Betty Francis found a lawyer who went so far as to gather the medical records of her husband, firefighter John "Junior" Francis, who had died in 1992 of colon cancer at 69. Then, she said, he "called and told me that Judge Levy had put a stop on people putting in claims."
Not that Levy, or any other judge, could order such a thing. Yet that became the accepted lore around Chester.
McHugh said recently that he recalled little of his meetings with Mary Joyce and Ginny Pilkington. However, he said, he "would never, ever tell them that you can't bring a case." If he deemed a lawsuit futile, "I would tell people, 'Don't torture yourself. . . . You can't win this.'"
That is how many plaintiffs' lawyers nationwide had come to view toxic tort cases in the 1990s. The litigation was a huge financial risk, and fewer were willing to take it.
In the Wade case, Adler & Kops' expenses had exceeded $140,000, at least half of it spent on expert medical testimony that Levy had never agreed to accept. More and more, judges were dismissing such unorthodox cause-and-effect theories as junk science not worthy of a jury's consideration.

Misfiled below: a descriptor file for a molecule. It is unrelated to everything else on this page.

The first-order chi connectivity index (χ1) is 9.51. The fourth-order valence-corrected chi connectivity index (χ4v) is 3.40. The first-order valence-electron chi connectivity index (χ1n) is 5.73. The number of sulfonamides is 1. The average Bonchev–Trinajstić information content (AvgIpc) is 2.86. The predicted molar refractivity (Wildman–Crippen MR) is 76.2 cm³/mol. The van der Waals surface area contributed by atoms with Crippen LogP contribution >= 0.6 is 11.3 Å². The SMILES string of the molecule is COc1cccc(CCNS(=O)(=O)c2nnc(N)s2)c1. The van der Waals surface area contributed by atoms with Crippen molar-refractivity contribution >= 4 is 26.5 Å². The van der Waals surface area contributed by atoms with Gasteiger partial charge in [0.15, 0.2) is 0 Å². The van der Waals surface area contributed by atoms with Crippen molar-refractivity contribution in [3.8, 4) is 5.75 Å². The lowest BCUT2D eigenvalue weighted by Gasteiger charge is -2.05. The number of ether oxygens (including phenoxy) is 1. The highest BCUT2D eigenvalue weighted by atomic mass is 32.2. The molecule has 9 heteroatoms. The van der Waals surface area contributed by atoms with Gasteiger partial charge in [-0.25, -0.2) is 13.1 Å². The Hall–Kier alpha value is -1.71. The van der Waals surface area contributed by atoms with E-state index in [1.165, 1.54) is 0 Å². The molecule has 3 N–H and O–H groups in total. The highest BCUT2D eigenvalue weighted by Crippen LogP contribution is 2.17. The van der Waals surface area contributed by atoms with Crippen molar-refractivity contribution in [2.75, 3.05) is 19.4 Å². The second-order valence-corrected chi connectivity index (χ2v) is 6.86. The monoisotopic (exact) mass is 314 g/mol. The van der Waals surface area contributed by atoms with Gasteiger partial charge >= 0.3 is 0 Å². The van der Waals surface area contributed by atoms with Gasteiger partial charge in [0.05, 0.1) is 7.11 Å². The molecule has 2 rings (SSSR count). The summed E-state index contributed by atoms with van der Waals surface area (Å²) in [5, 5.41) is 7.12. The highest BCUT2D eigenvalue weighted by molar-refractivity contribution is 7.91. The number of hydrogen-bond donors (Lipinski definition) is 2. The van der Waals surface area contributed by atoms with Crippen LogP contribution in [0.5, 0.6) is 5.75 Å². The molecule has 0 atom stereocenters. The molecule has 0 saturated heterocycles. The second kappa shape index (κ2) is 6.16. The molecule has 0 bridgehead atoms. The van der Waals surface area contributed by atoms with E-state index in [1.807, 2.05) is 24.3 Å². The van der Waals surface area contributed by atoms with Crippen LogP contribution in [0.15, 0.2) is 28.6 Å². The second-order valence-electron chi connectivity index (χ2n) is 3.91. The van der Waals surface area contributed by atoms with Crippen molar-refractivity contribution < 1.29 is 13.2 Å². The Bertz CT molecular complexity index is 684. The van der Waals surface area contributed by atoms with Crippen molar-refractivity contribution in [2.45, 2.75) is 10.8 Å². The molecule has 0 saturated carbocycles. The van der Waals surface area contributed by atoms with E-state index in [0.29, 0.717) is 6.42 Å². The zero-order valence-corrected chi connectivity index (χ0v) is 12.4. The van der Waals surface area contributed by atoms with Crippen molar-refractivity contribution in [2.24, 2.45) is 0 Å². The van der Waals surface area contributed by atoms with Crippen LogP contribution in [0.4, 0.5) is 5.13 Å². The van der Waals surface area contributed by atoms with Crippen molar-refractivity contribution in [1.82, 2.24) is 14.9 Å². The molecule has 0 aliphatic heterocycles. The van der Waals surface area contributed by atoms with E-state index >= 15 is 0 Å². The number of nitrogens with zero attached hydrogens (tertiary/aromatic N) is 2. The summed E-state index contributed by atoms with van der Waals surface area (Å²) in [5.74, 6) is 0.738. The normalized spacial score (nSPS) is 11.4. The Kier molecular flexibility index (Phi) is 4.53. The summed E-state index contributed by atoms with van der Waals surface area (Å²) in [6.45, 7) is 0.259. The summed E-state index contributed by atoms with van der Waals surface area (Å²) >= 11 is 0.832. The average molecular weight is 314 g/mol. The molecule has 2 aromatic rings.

To bring a suit, "I could spend $50,000 contacting experts," McHugh said. "But the chances of that ever getting to a jury would be very remote. . . .
"That's a shame. But that's life."
In the decade since Judge Levy sealed the Wade file, it has been opened once - though not at the behest of the Wade veterans, and certainly not for their benefit.
That single peek went to the City of Chester's insurance carrier, on a quest to get its share of the settlement money.
Several plaintiffs had been receiving workers' compensation checks, or soon would be. Under Pennsylvania law, they would have to repay the city's insurer from money they made in the case - a standard practice called subrogation. Otherwise, they were double-dipping.
Two years before the Wade lawsuit was settled, the Pennsylvania Manufacturers' Association Insurance Co. began mailing notices to that effect to Adler & Kops. The first, dated May 28, 1987, got no response. Neither did another sent Feb. 15, 1989.
Not until Dec. 18, 1990, after yet another PMA inquiry, did Stanley Kops reply. "We do not know on what basis PMA is entitled" to any of the settlement money, he wrote.